Leibniz is known for his principle of sufficient reason (PSR), the claim that everything has a complete explanation. But what, according to Leibniz, grounds the PSR itself? While it is generally thought that Leibniz grounds the PSR in his logic, I argue that Leibniz grounds the PSR in his theodicy. God creates the best possible world, and a world in which the PSR is true is better than a world in which it is false. I also examine three other alleged grounds of Leibniz’s PSR. These include the nature of necessary and sufficient conditions, the nature of truth, and the world’s harmony. I argue that these alleged grounds, though not without their merits, are ultimately unsatisfactory as grounds of Leibniz’s PSR. I then conclude by suggesting a new way of understanding the relation between the PSR and another one of Leibniz’s principles, namely the principle of the best.
Leibniz’s principle of sufficient reason (PSR) is the claim that everything has an explanation. But is Leibniz committed to the necessity or to the contingency of his great principle? I argue that Leibniz is committed to its contingency, given that he allows for the absolute possibility of entities that he claims violate the PSR. These are all cases of qualitatively indiscernible entities such as atoms, vacua, and indiscernible bodies. However, Leibniz’s commitment to the contingency of the PSR seems to stand in tension with his inference of the PSR from his theory of truth. I argue, however, that this apparent tension can be satisfactorily resolved. When it comes to his modal views on the PSR, Leibniz’s position is entirely consistent.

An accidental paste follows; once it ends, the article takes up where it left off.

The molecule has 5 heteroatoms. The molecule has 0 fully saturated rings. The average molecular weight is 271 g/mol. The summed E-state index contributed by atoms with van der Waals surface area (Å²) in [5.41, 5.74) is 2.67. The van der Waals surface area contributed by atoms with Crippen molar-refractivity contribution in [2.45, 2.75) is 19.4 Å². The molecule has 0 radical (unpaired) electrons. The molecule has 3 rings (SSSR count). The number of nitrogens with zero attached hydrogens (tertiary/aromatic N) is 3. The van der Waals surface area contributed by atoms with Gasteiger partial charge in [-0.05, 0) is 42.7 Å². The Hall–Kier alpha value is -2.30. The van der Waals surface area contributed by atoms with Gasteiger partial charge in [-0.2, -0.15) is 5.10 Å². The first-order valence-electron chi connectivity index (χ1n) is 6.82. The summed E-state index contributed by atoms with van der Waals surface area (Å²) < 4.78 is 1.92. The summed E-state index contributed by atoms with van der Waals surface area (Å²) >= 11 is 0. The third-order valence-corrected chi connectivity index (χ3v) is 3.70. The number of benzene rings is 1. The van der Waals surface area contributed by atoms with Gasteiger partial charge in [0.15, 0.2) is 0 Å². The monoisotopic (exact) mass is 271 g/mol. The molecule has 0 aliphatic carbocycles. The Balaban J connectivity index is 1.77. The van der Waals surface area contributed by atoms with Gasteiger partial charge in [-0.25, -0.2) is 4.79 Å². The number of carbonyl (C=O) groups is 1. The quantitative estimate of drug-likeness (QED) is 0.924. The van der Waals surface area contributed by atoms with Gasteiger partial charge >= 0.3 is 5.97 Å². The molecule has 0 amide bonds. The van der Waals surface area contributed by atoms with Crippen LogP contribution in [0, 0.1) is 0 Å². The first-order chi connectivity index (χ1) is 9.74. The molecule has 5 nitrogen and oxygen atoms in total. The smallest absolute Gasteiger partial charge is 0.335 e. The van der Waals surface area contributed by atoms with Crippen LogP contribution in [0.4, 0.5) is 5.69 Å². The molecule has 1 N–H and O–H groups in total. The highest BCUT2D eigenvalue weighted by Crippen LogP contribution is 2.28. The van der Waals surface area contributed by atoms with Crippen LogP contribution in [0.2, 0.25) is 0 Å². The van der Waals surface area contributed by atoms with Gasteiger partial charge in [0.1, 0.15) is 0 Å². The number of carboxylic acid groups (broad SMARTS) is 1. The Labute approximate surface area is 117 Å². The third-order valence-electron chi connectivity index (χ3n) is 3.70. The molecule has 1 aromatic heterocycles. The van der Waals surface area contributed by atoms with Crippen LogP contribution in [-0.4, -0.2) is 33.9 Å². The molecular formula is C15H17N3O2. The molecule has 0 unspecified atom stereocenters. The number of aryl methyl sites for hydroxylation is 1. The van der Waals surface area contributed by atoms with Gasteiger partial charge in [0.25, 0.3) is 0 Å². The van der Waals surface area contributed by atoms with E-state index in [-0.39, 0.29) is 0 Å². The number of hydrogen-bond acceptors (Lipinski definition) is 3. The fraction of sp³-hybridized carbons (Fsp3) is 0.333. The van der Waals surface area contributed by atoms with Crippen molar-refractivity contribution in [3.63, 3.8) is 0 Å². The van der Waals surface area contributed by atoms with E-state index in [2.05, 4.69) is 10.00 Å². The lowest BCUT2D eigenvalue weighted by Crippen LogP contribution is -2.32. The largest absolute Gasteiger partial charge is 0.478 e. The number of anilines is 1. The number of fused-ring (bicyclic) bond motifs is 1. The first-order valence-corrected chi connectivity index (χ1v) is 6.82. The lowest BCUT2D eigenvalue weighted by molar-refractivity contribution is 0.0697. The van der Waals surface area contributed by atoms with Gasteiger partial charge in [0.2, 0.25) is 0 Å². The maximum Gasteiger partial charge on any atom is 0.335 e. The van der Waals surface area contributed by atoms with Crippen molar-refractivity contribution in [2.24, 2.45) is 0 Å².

“Clarke, Leibniz, and du Châtelet on the Existence of a Necessary Being”
A common argument for the existence of a necessary being is this: there must be an explanation for the series of contingent beings, but that explanation cannot appeal to any of the contingent beings themselves, so it must appeal to a necessary being (sometimes identified as God). I examine three early modern versions of this argument as advanced by Clarke, Leibniz, and du Châtelet. I argue that only Leibniz’s version survives a famous objection by Hume, which is that the non-existence of a real whole renders the necessary being without any explanatory function.